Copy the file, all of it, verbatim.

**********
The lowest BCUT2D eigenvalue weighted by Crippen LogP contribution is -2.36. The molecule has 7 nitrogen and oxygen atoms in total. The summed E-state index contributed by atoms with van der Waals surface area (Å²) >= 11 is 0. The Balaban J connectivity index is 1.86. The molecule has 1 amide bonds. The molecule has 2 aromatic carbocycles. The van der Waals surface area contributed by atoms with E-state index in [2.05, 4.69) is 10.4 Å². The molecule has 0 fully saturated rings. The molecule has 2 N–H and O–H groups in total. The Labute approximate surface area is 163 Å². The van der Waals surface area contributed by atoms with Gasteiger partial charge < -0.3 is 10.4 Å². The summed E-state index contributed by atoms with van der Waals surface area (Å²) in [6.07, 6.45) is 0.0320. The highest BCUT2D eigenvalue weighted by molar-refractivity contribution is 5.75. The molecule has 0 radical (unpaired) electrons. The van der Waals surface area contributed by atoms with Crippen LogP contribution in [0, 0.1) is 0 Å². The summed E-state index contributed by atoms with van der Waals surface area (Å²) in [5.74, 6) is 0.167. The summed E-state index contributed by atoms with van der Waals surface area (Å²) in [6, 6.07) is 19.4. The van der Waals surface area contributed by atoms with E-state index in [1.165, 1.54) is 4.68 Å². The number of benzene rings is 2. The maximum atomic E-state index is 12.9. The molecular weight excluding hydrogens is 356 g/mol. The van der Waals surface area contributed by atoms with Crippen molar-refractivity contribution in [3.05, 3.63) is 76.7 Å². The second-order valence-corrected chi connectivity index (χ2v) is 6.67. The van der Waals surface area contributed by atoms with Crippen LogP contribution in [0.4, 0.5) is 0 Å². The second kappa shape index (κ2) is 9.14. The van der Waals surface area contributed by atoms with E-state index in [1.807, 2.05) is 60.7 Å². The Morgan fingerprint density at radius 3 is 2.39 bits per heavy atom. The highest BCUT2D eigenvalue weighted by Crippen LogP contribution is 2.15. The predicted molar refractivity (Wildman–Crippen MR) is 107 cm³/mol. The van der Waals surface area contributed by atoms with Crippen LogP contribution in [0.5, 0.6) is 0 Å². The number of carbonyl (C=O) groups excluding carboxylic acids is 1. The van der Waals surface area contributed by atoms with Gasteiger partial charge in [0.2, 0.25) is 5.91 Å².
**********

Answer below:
The lowest BCUT2D eigenvalue weighted by Crippen LogP contribution is -2.36. The molecule has 7 nitrogen and oxygen atoms in total. The summed E-state index contributed by atoms with van der Waals surface area (Å²) >= 11 is 0. The Balaban J connectivity index is 1.86. The molecule has 1 amide bonds. The molecule has 2 aromatic carbocycles. The van der Waals surface area contributed by atoms with E-state index in [2.05, 4.69) is 10.4 Å². The molecule has 0 fully saturated rings. The molecule has 2 N–H and O–H groups in total. The Labute approximate surface area is 163 Å². The van der Waals surface area contributed by atoms with Gasteiger partial charge < -0.3 is 10.4 Å². The summed E-state index contributed by atoms with van der Waals surface area (Å²) in [6.07, 6.45) is 0.0320. The highest BCUT2D eigenvalue weighted by molar-refractivity contribution is 5.75. The molecule has 0 radical (unpaired) electrons. The van der Waals surface area contributed by atoms with Crippen LogP contribution in [0, 0.1) is 0 Å². The summed E-state index contributed by atoms with van der Waals surface area (Å²) in [5.74, 6) is 0.167. The summed E-state index contributed by atoms with van der Waals surface area (Å²) in [6, 6.07) is 19.4. The van der Waals surface area contributed by atoms with E-state index in [1.165, 1.54) is 4.68 Å². The number of benzene rings is 2. The maximum atomic E-state index is 12.9. The molecular weight excluding hydrogens is 356 g/mol. The van der Waals surface area contributed by atoms with Crippen molar-refractivity contribution in [3.05, 3.63) is 76.7 Å². The second-order valence-corrected chi connectivity index (χ2v) is 6.67. The van der Waals surface area contributed by atoms with Crippen LogP contribution in [0.4, 0.5) is 0 Å². The second kappa shape index (κ2) is 9.14. The van der Waals surface area contributed by atoms with E-state index in [1.807, 2.05) is 60.7 Å². The Morgan fingerprint density at radius 3 is 2.39 bits per heavy atom. The highest BCUT2D eigenvalue weighted by Crippen LogP contribution is 2.15. The predicted molar refractivity (Wildman–Crippen MR) is 107 cm³/mol. The van der Waals surface area contributed by atoms with Crippen LogP contribution in [0.5, 0.6) is 0 Å². The number of carbonyl (C=O) groups excluding carboxylic acids is 1. The van der Waals surface area contributed by atoms with Gasteiger partial charge in [0.2, 0.25) is 5.91 Å².